by Jim Reapsome
Lausanne 74-the International Congress on World Evangelizationlast July convened 2,430 participants and 570 observers for ten days of intensive study, discussion and fellowship around the church’s evangelistic and missionary mandate.
Lausanne 74— the International Congress on World Evangelizationlast July convened 2,430 participants and 570 observers for ten days of intensive study, discussion and fellowship around the church’s evangelistic and missionary mandate.
Invitations were extended to participants on the basis of seven for every one million Protestants in the country, plus two for every tin million unreached people in the country. This meant, in the case of India, for example, seventy invitations in the first category and 150 in the second.
It also meant that the United States had by far and away the largest representation, more than 500, plus innumerable American missionaries who came representing countries in which they are serving.
Each country had its own national advisory committee that chose participants, but their selections were in turn approved by the Congress Planning Committee, a group of 28 men and one woman from 17 countries (ten of them from the U.S.). The Right Rev. A. Jack Dain of Australia, Assistant Bishop, Anglican Diocese of Sydney, was executive chairman. The Congress Convening Committee included 168 men and five women from 70 countries.
(Twenty-five "official visitors" were also invited. They included some Roman Catholic priests and some administrators from the World Council of Churches. There were also 410 news people, 361 wives, and 280 "stewards," or helpers, included in the final registration figure of 4,051.)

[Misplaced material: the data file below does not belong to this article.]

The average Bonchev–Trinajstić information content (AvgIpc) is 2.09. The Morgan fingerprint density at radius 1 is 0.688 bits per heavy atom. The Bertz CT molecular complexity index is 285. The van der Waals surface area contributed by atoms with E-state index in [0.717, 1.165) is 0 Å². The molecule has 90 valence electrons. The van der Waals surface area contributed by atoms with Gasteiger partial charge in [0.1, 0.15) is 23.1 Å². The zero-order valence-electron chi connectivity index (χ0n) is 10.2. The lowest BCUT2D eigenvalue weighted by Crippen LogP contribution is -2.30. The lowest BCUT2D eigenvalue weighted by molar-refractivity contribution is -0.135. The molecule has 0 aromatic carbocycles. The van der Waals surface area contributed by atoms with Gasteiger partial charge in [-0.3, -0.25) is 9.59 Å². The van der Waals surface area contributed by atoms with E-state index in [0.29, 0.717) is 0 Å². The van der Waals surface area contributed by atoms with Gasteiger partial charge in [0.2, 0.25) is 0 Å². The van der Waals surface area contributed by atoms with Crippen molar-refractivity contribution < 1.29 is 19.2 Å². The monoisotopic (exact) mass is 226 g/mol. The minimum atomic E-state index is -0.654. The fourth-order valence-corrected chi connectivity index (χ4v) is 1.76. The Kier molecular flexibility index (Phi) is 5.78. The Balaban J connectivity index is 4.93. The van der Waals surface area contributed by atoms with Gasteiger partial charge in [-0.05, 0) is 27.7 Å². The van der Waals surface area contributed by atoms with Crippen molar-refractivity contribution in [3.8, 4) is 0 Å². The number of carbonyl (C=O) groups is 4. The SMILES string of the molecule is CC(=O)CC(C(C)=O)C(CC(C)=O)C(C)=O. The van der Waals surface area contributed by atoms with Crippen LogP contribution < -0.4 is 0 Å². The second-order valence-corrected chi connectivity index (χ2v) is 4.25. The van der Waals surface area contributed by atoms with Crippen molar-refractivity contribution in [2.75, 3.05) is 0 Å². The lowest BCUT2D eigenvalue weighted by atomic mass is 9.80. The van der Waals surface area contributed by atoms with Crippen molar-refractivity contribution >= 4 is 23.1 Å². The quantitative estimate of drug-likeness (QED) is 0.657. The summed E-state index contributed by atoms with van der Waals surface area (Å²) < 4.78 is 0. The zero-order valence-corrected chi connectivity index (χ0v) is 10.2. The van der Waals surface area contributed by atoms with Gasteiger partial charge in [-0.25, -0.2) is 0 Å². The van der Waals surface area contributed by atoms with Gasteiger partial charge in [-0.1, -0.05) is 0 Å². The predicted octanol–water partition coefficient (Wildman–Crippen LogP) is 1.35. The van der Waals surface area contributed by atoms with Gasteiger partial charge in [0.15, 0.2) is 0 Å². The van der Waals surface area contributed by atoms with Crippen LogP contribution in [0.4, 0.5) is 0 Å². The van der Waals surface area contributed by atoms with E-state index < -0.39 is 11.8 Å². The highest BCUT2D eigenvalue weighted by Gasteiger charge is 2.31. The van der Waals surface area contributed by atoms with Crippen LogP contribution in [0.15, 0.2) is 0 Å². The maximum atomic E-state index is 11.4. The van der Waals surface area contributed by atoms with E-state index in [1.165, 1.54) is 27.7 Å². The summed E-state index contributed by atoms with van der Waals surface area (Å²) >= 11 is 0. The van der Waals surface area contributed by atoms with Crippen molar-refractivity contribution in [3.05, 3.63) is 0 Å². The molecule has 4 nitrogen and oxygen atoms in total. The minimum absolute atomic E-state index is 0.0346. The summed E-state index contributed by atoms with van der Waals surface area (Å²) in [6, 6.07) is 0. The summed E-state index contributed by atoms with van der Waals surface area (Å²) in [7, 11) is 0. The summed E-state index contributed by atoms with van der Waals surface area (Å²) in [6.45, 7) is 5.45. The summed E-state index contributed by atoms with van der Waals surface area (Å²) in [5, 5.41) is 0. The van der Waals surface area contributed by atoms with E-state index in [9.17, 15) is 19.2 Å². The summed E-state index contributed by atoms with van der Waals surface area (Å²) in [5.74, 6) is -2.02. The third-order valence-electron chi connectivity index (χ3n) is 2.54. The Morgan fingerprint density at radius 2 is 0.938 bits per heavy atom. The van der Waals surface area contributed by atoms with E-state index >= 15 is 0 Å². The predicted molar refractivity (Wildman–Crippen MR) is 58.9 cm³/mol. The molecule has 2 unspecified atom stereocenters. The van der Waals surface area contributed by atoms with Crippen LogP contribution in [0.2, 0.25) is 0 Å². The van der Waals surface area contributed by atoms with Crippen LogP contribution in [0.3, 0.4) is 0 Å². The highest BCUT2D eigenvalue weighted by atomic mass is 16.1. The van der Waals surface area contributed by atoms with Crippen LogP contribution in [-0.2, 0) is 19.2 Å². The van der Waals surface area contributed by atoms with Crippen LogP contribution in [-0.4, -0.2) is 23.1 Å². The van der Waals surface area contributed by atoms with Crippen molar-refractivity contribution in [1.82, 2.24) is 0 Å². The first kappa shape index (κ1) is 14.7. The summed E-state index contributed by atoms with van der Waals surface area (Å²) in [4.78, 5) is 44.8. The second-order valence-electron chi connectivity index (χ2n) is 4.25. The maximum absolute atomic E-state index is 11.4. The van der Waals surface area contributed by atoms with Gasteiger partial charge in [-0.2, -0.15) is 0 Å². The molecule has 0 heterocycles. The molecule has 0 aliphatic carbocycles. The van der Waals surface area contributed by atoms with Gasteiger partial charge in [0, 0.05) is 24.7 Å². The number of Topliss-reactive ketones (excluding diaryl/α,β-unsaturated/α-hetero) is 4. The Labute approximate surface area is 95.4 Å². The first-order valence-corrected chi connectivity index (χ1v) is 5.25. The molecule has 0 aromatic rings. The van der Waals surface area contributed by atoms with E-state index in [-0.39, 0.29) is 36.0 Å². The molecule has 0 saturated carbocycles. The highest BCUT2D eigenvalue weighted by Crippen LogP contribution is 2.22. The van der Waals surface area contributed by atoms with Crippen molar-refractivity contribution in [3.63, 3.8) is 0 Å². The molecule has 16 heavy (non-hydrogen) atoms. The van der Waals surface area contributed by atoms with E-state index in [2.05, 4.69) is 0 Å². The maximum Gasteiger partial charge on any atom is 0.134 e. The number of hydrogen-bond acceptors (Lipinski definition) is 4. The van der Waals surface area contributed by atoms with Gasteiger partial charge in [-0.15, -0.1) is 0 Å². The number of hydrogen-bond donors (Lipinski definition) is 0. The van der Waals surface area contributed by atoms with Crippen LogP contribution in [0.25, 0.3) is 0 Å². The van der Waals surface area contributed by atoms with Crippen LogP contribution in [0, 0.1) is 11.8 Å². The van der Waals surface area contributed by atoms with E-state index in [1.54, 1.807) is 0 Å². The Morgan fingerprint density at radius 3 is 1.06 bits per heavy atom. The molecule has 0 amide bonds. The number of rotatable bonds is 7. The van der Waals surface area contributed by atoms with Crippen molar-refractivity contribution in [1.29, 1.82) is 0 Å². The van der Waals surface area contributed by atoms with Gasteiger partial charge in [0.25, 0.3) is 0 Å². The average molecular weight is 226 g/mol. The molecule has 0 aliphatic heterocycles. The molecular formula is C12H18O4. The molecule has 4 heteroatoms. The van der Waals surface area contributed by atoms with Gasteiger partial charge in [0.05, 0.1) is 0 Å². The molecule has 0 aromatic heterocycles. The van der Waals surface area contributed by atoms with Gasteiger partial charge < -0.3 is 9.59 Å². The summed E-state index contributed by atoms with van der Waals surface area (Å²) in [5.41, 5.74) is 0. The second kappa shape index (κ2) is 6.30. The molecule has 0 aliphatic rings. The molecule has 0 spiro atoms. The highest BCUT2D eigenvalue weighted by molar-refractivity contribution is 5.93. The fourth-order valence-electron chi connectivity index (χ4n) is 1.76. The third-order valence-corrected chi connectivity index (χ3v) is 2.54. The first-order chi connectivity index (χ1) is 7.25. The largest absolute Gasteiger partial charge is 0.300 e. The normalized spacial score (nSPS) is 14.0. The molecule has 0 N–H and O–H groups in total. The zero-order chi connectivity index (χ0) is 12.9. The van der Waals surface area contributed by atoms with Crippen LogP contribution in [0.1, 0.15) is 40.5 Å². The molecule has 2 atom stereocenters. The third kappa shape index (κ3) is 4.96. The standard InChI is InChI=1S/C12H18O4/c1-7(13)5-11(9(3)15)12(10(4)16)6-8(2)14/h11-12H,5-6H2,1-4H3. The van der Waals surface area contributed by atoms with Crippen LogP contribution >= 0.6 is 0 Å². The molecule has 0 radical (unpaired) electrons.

The congress operated on a $3.3 million budget. Half of the participants paid their own way; half were subsidized by gifts from individuals, churches and foundations.
From the outset, some participants wondered if the congress would simply turn out to be a huge cover for the development of an evangelical counterpart of the World Council of Churches. The press eagerly looked for crumbs of information that would indicate what American Evangelist Billy Graham had in mind when he put has prestige, influence and organization behind the congress. It seemed difficult for them to accept the idea that so many church leaders from 150 countries would come together simply to find out how to work together to fulfill the Great Commission. In the end, a poll of participants revealed that 86 percent of the 1,140 who responded wanted some kind of post-congress fellowship, and 79 percent favored the appointment of a "’continuation committee" of 25 people. The Congress Planning Committee will choose this group from nominations made at the congress.
By and large, however, the participants seemed more concerned about what they could learn at the congress that would help them get on with the job of evangelism in their own countries, and how national churches could indeed be instruments in the hand of God for world evangelization, working together with missionaries from the traditional "sending" countries.
Apart from the specific content of lectures and discussions, the congress provided a powerful catalyst in Christian fellowship and interaction between fellow members of the body of Christ. Many national church leaders said it took Lausanne 74 to provide the impetus and the setting for them to fellowship, plan, pray and think together. The first item of business on their return would be the establishment of continuing relationships in their own countries, as well as plans for nation-wide evangelism.